The Market

Wanna win a bidding war? Brush up on your letter writing

By Leah Hochbaum Rosner  | June 24, 2015 - 3:59PM

Can you remember the last time you wrote a good, old-fashioned letter? Probably not. But if you find yourself involved in a bidding war, you might just have to try it. It may seem crazy, but sellers have actually been known to accept lower offers because they identify with one bidder over another after receiving one of these “love letters,” which detail why a prospective buyer is oh-so-besotted with their home. But what should you say in such a letter? And what should you leave out?

What to include:

  • Who you are: You’re a real person—not just a collection of tax returns and other financial paperwork, so let the sellers get to know you. If you’re a recent Harvard grad, make sure to mention that you finished at the top of your class and hint at the bright future before you. No need to mention college, however, if you’re a middle-aged family man who hasn’t seen the inside of a dorm room in decades.
  • Why the apartment is perfect for you: Be specific as to why you connect with the place—it has the perfect view or you simply adore what they’ve done with the dining room. And if you happen to know other people in the building, make sure to mention the appeal of living near friends.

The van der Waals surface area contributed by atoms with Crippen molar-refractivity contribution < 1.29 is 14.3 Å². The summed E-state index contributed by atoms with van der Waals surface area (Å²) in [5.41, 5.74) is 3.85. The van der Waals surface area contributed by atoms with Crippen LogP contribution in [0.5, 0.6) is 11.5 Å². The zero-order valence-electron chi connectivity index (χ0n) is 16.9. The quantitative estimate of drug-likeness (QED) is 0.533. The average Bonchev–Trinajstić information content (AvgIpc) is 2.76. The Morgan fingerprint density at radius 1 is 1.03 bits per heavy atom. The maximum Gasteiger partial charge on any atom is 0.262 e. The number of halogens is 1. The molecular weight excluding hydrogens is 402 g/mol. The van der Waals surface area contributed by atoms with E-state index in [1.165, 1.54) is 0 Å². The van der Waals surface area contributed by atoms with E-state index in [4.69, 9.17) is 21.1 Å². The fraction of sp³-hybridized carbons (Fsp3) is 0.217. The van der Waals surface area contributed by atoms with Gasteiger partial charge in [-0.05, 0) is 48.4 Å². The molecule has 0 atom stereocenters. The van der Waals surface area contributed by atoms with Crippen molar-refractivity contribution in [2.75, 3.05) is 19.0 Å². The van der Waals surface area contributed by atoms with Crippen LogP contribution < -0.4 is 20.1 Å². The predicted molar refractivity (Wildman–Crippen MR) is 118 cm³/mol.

• How serious you are: Show that you’re knowledgeable about the market, and that you’re not simply submitting an offer for the first place you’ve seen. Also, be sure to convey that you have a stellar board package and are prepared to do what it takes to pass the co-op board and that you’re eager to work quickly.

What to omit:

  • Presumptive or aggressive language: Nobody likes an arrogant braggart. Stay away from aggressive statements like “When you accept my offer.” Instead, go with the more humble, “As I hope you can see, I believe I’m a great candidate.”
  • Gushing: Sometimes, coming on strong reads as insincere, ultimately turning the seller off. Keep yourself in check.
  • Wishy-washiness: A love letter is not the place to air any doubts or ask any lingering questions about the building. Don’t give the seller a reason to think the deal won’t go through.

For more, read “How to Write a Buyer’s ‘Love Letter’ (Plus 3 Real-Life Examples That Won Bidding Wars).” 

In Case You Missed It: Every so often, BrickUnderground digs through the archives to find the best advice our experts have shared through the years.


Bidding War Strategy #268: The Broker’s Love Letter

Why You Shouldn’t Always Pick the Highest Bidder in a Sale

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